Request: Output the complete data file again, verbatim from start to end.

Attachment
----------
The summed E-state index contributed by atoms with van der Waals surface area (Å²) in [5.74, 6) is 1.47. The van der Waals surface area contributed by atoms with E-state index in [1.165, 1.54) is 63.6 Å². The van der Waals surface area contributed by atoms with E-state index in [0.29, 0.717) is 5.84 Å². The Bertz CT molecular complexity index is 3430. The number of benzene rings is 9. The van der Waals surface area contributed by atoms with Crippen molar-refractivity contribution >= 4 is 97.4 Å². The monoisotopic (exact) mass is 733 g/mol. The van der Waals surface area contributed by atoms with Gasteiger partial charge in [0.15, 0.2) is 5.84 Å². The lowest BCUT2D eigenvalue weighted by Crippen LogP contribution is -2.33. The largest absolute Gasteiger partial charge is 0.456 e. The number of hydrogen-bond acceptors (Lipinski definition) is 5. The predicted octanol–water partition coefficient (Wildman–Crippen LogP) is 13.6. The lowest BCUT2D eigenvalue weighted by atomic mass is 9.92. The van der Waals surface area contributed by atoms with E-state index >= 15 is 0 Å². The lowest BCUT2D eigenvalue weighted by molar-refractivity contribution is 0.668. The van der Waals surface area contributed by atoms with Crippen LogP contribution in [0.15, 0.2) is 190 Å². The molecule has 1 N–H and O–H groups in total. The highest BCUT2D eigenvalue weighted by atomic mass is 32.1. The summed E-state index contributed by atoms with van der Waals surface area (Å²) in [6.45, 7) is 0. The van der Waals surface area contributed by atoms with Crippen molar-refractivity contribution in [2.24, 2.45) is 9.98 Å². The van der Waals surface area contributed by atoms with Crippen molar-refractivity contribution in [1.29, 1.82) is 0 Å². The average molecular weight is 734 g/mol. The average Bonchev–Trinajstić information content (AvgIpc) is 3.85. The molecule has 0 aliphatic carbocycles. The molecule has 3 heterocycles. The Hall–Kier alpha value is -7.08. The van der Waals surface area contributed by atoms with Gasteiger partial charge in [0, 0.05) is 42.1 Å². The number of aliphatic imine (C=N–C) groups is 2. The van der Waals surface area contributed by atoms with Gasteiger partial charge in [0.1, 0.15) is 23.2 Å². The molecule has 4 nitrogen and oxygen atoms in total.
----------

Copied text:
The summed E-state index contributed by atoms with van der Waals surface area (Å²) in [5.74, 6) is 1.47. The van der Waals surface area contributed by atoms with E-state index in [1.165, 1.54) is 63.6 Å². The van der Waals surface area contributed by atoms with E-state index in [0.29, 0.717) is 5.84 Å². The Bertz CT molecular complexity index is 3430. The number of benzene rings is 9. The van der Waals surface area contributed by atoms with Crippen molar-refractivity contribution >= 4 is 97.4 Å². The monoisotopic (exact) mass is 733 g/mol. The van der Waals surface area contributed by atoms with Gasteiger partial charge in [0.15, 0.2) is 5.84 Å². The lowest BCUT2D eigenvalue weighted by Crippen LogP contribution is -2.33. The largest absolute Gasteiger partial charge is 0.456 e. The number of hydrogen-bond acceptors (Lipinski definition) is 5. The predicted octanol–water partition coefficient (Wildman–Crippen LogP) is 13.6. The lowest BCUT2D eigenvalue weighted by atomic mass is 9.92. The van der Waals surface area contributed by atoms with E-state index >= 15 is 0 Å². The lowest BCUT2D eigenvalue weighted by molar-refractivity contribution is 0.668. The van der Waals surface area contributed by atoms with Crippen LogP contribution in [0.15, 0.2) is 190 Å². The molecule has 1 N–H and O–H groups in total. The highest BCUT2D eigenvalue weighted by atomic mass is 32.1. The summed E-state index contributed by atoms with van der Waals surface area (Å²) in [6.45, 7) is 0. The van der Waals surface area contributed by atoms with Crippen molar-refractivity contribution in [2.24, 2.45) is 9.98 Å². The van der Waals surface area contributed by atoms with Crippen molar-refractivity contribution in [1.29, 1.82) is 0 Å². The average molecular weight is 734 g/mol. The average Bonchev–Trinajstić information content (AvgIpc) is 3.85. The molecule has 0 aliphatic carbocycles. The molecule has 3 heterocycles. The Hall–Kier alpha value is -7.08. The van der Waals surface area contributed by atoms with Gasteiger partial charge in [0, 0.05) is 42.1 Å². The number of aliphatic imine (C=N–C) groups is 2. The van der Waals surface area contributed by atoms with Gasteiger partial charge in [0.1, 0.15) is 23.2 Å². The molecule has 4 nitrogen and oxygen atoms in total.